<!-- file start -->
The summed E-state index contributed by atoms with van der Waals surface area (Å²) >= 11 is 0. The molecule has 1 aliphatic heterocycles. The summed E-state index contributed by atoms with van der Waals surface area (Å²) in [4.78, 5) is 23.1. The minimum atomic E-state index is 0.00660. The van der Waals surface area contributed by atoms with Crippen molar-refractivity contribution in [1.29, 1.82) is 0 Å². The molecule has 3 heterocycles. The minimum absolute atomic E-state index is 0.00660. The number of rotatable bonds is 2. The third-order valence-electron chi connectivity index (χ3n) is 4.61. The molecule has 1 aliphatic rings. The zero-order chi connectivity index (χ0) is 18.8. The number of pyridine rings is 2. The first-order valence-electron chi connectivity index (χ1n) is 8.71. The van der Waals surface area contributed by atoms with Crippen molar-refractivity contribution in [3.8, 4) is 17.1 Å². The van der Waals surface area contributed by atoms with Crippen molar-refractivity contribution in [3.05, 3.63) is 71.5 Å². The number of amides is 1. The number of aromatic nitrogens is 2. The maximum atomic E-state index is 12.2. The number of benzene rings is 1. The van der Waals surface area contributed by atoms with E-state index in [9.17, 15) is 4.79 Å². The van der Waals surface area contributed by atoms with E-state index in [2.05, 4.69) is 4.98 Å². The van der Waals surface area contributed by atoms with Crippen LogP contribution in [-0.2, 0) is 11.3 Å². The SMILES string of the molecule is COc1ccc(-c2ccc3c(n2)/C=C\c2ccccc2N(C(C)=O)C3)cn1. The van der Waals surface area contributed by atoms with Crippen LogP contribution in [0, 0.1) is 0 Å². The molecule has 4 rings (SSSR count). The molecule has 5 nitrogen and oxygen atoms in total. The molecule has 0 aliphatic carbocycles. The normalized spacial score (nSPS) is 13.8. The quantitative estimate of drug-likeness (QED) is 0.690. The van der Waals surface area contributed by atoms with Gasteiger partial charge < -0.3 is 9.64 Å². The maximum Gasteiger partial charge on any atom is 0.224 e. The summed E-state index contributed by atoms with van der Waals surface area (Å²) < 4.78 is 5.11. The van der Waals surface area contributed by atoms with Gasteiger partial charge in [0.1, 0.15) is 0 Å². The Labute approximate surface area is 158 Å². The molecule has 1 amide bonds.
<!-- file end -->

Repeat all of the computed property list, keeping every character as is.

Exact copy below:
The summed E-state index contributed by atoms with van der Waals surface area (Å²) >= 11 is 0. The molecule has 1 aliphatic heterocycles. The summed E-state index contributed by atoms with van der Waals surface area (Å²) in [4.78, 5) is 23.1. The minimum atomic E-state index is 0.00660. The van der Waals surface area contributed by atoms with Crippen molar-refractivity contribution in [1.29, 1.82) is 0 Å². The molecule has 3 heterocycles. The minimum absolute atomic E-state index is 0.00660. The number of rotatable bonds is 2. The third-order valence-electron chi connectivity index (χ3n) is 4.61. The molecule has 1 aliphatic rings. The zero-order chi connectivity index (χ0) is 18.8. The number of pyridine rings is 2. The first-order valence-electron chi connectivity index (χ1n) is 8.71. The van der Waals surface area contributed by atoms with Crippen molar-refractivity contribution in [3.8, 4) is 17.1 Å². The van der Waals surface area contributed by atoms with Crippen molar-refractivity contribution in [3.05, 3.63) is 71.5 Å². The number of amides is 1. The number of aromatic nitrogens is 2. The maximum atomic E-state index is 12.2. The number of benzene rings is 1. The van der Waals surface area contributed by atoms with E-state index in [9.17, 15) is 4.79 Å². The van der Waals surface area contributed by atoms with E-state index in [2.05, 4.69) is 4.98 Å². The van der Waals surface area contributed by atoms with Crippen LogP contribution in [-0.2, 0) is 11.3 Å². The SMILES string of the molecule is COc1ccc(-c2ccc3c(n2)/C=C\c2ccccc2N(C(C)=O)C3)cn1. The van der Waals surface area contributed by atoms with Crippen LogP contribution in [0, 0.1) is 0 Å². The molecule has 4 rings (SSSR count). The molecule has 5 nitrogen and oxygen atoms in total. The molecule has 0 aliphatic carbocycles. The normalized spacial score (nSPS) is 13.8. The quantitative estimate of drug-likeness (QED) is 0.690. The van der Waals surface area contributed by atoms with Gasteiger partial charge < -0.3 is 9.64 Å². The maximum Gasteiger partial charge on any atom is 0.224 e. The summed E-state index contributed by atoms with van der Waals surface area (Å²) < 4.78 is 5.11. The van der Waals surface area contributed by atoms with Gasteiger partial charge in [0.1, 0.15) is 0 Å². The Labute approximate surface area is 158 Å². The molecule has 1 amide bonds.